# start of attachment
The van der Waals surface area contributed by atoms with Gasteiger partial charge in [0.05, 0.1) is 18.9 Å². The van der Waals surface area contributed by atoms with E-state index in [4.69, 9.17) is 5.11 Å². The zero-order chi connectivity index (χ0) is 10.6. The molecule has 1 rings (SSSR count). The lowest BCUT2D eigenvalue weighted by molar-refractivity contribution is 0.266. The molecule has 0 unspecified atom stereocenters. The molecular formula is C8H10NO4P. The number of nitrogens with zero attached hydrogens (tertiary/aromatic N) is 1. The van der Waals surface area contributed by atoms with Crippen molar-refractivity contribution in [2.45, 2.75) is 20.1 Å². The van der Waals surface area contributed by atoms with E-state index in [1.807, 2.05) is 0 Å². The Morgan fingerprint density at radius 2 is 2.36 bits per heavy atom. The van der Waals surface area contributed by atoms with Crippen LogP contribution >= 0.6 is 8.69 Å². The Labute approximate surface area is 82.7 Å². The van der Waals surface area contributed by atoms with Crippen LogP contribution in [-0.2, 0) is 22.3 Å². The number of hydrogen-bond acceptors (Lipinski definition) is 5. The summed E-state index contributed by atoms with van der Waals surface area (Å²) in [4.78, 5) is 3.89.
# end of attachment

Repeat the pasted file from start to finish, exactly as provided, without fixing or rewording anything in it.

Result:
The van der Waals surface area contributed by atoms with Gasteiger partial charge in [0.05, 0.1) is 18.9 Å². The van der Waals surface area contributed by atoms with E-state index in [4.69, 9.17) is 5.11 Å². The zero-order chi connectivity index (χ0) is 10.6. The molecule has 1 rings (SSSR count). The lowest BCUT2D eigenvalue weighted by molar-refractivity contribution is 0.266. The molecule has 0 unspecified atom stereocenters. The molecular formula is C8H10NO4P. The number of nitrogens with zero attached hydrogens (tertiary/aromatic N) is 1. The van der Waals surface area contributed by atoms with Crippen molar-refractivity contribution in [2.45, 2.75) is 20.1 Å². The van der Waals surface area contributed by atoms with E-state index in [1.807, 2.05) is 0 Å². The Morgan fingerprint density at radius 2 is 2.36 bits per heavy atom. The van der Waals surface area contributed by atoms with Crippen LogP contribution >= 0.6 is 8.69 Å². The Labute approximate surface area is 82.7 Å². The van der Waals surface area contributed by atoms with Crippen LogP contribution in [-0.2, 0) is 22.3 Å². The number of hydrogen-bond acceptors (Lipinski definition) is 5. The summed E-state index contributed by atoms with van der Waals surface area (Å²) in [4.78, 5) is 3.89.